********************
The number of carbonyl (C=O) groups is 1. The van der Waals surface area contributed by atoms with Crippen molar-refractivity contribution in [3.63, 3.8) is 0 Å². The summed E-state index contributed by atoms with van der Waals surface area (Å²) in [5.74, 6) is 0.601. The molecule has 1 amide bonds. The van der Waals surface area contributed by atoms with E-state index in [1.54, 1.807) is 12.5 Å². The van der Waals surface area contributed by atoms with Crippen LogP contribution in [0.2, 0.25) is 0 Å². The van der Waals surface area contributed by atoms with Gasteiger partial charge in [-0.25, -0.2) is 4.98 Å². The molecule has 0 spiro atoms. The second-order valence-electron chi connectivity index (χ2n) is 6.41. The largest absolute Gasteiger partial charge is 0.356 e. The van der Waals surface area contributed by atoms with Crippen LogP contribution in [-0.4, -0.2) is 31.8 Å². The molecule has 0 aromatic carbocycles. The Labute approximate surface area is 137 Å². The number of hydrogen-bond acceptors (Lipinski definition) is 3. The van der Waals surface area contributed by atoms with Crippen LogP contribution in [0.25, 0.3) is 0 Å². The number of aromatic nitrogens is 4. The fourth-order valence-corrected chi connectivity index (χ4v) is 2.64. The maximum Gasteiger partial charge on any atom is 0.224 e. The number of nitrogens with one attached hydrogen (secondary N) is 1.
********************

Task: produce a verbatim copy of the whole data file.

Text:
The number of carbonyl (C=O) groups is 1. The van der Waals surface area contributed by atoms with Crippen molar-refractivity contribution in [3.63, 3.8) is 0 Å². The summed E-state index contributed by atoms with van der Waals surface area (Å²) in [5.74, 6) is 0.601. The molecule has 1 amide bonds. The van der Waals surface area contributed by atoms with E-state index in [1.54, 1.807) is 12.5 Å². The van der Waals surface area contributed by atoms with Crippen LogP contribution in [0.2, 0.25) is 0 Å². The van der Waals surface area contributed by atoms with Gasteiger partial charge in [-0.25, -0.2) is 4.98 Å². The molecule has 0 spiro atoms. The second-order valence-electron chi connectivity index (χ2n) is 6.41. The largest absolute Gasteiger partial charge is 0.356 e. The van der Waals surface area contributed by atoms with Crippen LogP contribution in [-0.4, -0.2) is 31.8 Å². The molecule has 0 aromatic carbocycles. The Labute approximate surface area is 137 Å². The number of hydrogen-bond acceptors (Lipinski definition) is 3. The van der Waals surface area contributed by atoms with Crippen LogP contribution in [0.25, 0.3) is 0 Å². The number of aromatic nitrogens is 4. The fourth-order valence-corrected chi connectivity index (χ4v) is 2.64. The maximum Gasteiger partial charge on any atom is 0.224 e. The number of nitrogens with one attached hydrogen (secondary N) is 1.